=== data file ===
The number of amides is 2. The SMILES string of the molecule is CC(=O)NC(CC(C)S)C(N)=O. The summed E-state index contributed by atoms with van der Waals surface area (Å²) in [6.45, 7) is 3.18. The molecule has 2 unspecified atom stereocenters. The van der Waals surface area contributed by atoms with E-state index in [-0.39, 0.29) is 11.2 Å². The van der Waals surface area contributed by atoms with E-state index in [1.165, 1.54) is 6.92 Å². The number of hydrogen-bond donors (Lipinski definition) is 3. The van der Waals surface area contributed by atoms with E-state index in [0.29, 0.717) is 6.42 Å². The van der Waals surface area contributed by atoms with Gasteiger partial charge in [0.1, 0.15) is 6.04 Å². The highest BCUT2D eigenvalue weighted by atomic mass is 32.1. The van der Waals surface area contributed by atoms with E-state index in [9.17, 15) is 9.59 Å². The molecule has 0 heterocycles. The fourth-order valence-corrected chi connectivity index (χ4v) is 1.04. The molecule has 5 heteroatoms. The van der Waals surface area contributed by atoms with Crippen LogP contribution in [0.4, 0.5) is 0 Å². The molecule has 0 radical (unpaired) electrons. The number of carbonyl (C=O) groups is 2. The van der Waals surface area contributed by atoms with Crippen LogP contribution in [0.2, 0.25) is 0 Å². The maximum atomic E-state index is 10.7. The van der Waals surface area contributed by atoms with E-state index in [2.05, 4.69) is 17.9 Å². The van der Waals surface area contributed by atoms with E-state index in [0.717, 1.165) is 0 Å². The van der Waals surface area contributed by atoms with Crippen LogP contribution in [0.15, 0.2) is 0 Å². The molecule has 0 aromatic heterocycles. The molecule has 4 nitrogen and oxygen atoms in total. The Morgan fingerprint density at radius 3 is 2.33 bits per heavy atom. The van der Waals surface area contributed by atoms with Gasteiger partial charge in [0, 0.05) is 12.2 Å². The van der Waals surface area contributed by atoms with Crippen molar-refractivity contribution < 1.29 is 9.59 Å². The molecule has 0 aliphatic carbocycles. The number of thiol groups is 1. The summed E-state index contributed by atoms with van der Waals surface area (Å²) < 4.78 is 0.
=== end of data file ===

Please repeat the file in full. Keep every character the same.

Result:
The number of amides is 2. The SMILES string of the molecule is CC(=O)NC(CC(C)S)C(N)=O. The summed E-state index contributed by atoms with van der Waals surface area (Å²) in [6.45, 7) is 3.18. The molecule has 2 unspecified atom stereocenters. The van der Waals surface area contributed by atoms with E-state index in [-0.39, 0.29) is 11.2 Å². The van der Waals surface area contributed by atoms with E-state index in [1.165, 1.54) is 6.92 Å². The number of hydrogen-bond donors (Lipinski definition) is 3. The van der Waals surface area contributed by atoms with E-state index in [0.29, 0.717) is 6.42 Å². The van der Waals surface area contributed by atoms with Gasteiger partial charge in [0.1, 0.15) is 6.04 Å². The highest BCUT2D eigenvalue weighted by atomic mass is 32.1. The van der Waals surface area contributed by atoms with E-state index in [9.17, 15) is 9.59 Å². The molecule has 0 heterocycles. The fourth-order valence-corrected chi connectivity index (χ4v) is 1.04. The molecule has 5 heteroatoms. The van der Waals surface area contributed by atoms with Crippen LogP contribution in [0.4, 0.5) is 0 Å². The molecule has 0 radical (unpaired) electrons. The number of carbonyl (C=O) groups is 2. The van der Waals surface area contributed by atoms with Crippen LogP contribution in [0.2, 0.25) is 0 Å². The maximum atomic E-state index is 10.7. The van der Waals surface area contributed by atoms with E-state index in [2.05, 4.69) is 17.9 Å². The van der Waals surface area contributed by atoms with E-state index in [0.717, 1.165) is 0 Å². The van der Waals surface area contributed by atoms with Crippen LogP contribution in [0.15, 0.2) is 0 Å². The molecule has 0 aromatic heterocycles. The molecule has 4 nitrogen and oxygen atoms in total. The Morgan fingerprint density at radius 3 is 2.33 bits per heavy atom. The van der Waals surface area contributed by atoms with Gasteiger partial charge in [0, 0.05) is 12.2 Å². The van der Waals surface area contributed by atoms with Crippen molar-refractivity contribution < 1.29 is 9.59 Å². The molecule has 0 aliphatic carbocycles. The number of thiol groups is 1. The summed E-state index contributed by atoms with van der Waals surface area (Å²) < 4.78 is 0.